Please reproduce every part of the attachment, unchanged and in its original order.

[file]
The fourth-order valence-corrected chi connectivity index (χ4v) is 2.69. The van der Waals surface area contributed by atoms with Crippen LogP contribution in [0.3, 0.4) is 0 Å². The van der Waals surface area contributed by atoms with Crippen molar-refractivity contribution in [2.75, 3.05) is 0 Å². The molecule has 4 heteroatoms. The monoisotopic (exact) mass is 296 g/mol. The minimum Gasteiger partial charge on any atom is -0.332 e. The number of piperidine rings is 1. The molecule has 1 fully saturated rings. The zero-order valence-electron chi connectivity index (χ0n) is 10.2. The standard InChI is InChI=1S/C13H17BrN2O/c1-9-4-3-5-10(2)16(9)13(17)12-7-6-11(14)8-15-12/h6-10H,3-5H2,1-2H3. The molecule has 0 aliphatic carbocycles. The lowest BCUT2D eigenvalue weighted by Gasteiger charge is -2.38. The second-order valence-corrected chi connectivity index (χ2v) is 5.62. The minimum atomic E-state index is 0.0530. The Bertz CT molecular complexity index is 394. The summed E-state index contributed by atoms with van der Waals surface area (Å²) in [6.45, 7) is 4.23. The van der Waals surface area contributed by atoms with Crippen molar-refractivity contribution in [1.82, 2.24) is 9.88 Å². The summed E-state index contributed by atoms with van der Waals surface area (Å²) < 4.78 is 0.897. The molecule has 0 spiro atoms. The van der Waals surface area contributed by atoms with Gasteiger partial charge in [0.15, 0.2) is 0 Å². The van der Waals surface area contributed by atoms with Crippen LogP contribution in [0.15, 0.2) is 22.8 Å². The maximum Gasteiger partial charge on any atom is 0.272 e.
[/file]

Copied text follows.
The fourth-order valence-corrected chi connectivity index (χ4v) is 2.69. The van der Waals surface area contributed by atoms with Crippen LogP contribution in [0.3, 0.4) is 0 Å². The van der Waals surface area contributed by atoms with Crippen molar-refractivity contribution in [2.75, 3.05) is 0 Å². The molecule has 4 heteroatoms. The monoisotopic (exact) mass is 296 g/mol. The minimum Gasteiger partial charge on any atom is -0.332 e. The number of piperidine rings is 1. The molecule has 1 fully saturated rings. The zero-order valence-electron chi connectivity index (χ0n) is 10.2. The standard InChI is InChI=1S/C13H17BrN2O/c1-9-4-3-5-10(2)16(9)13(17)12-7-6-11(14)8-15-12/h6-10H,3-5H2,1-2H3. The molecule has 0 aliphatic carbocycles. The lowest BCUT2D eigenvalue weighted by Gasteiger charge is -2.38. The second-order valence-corrected chi connectivity index (χ2v) is 5.62. The minimum atomic E-state index is 0.0530. The Bertz CT molecular complexity index is 394. The summed E-state index contributed by atoms with van der Waals surface area (Å²) in [6.45, 7) is 4.23. The van der Waals surface area contributed by atoms with Crippen molar-refractivity contribution in [1.82, 2.24) is 9.88 Å². The summed E-state index contributed by atoms with van der Waals surface area (Å²) < 4.78 is 0.897. The molecule has 0 spiro atoms. The van der Waals surface area contributed by atoms with Gasteiger partial charge in [0.15, 0.2) is 0 Å². The van der Waals surface area contributed by atoms with Crippen LogP contribution in [0.15, 0.2) is 22.8 Å². The maximum Gasteiger partial charge on any atom is 0.272 e.